Question: Does West Nile Virus affect cattle and if so, how?
Answer: To date, the only way that the West Nile virus affects cattle is that in areas of high prevalence we occasionally find cows with antibody titers, specific to the virus, in the bloodstream. This is indicative of an immune response to exposure or infection with West Nile. None of these cows have shown any evidence of illness or clinical disease. It remains extremely unlikely that this virus would be the cause of sickness or neurological dysfunction in the bovine species. West Nile Fever was first identified in the United States in 1999. As with other viral encephalidities, birds are the reservoir hosts and mosquitoes are the vector transmitting it from birds to mammals in pursuit of blood meals from each. Horses and humans are the most likely mammals to show signs of disease which range from flu-like symptoms of lethargy, weakness, muscle stiffness, malaise and loss of appetite to neurological signs of encephalitis (inflammation of the brain). The latter might include incoordination, stumbling, staggering, abnormal posture, disorientation, muscle twitching, seizures, paralysis, coma, and death. Infections with West Nile virus have been documented in other mammals with evidence of illness including cats, dogs, sheep, goats, bats, llamas, wolves, and rodents. To the best of our knowledge mammals are dead-end hosts, meaning that they do not transmit the virus to each other. Infection only occurs via the mosquito which must gather the virus from a bird and inject it into a mammal.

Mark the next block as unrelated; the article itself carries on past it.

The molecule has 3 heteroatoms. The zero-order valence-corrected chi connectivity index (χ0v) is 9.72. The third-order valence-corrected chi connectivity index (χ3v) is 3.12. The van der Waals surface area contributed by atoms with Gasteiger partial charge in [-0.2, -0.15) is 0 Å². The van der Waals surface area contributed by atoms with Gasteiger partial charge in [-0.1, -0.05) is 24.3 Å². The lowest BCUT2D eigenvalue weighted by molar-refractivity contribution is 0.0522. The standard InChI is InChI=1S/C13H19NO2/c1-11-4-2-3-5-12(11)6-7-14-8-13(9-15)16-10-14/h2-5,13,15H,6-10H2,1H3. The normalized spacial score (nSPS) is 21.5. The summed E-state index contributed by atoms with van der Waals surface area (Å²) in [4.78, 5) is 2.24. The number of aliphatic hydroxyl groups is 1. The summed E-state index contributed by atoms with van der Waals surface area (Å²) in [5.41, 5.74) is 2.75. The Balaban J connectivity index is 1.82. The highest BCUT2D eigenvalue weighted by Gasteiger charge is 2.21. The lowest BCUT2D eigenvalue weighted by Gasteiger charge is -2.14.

When evaluating a cow with signs of general lethargy or neurological impairment, West Nile Fever remains very low on the diagnostic list. Be that as it may, any evidence of neurological disease in cattle should be seriously considered. While relatively uncommon, diseases that damage the nervous system of cows produce symptoms that all tend to look the same. Veterinarians try to sort them out based on subtle differences in clinical signs and historical data of exposure and progression of the disease. Laboratory support for a diagnosis is often too little or too late, yet remains essential in some cases. Because rabies, mad cow disease, pregnancy toxemia, listeriosis, tetanus, poisoning, botulism, meningitis, grass tetany, encephalitis etc. all share some symptoms, prudence dictates that you isolate the animal, prevent exposure of body fluids to yourself and others, and contact your veterinarian. Neurological signs that should trigger a “red flag” include change of behavior, apprehension, aggression, vocalization, abnormal gait, staggering, stumbling, head tilt, circling, muscle twitching, blindness, weakness, paralysis, inability to swallow, excessive salivation, abnormal posture, hypersensitivity to stimuli, and recumbancy. Terminal cases are commonly preceded by seizures and coma.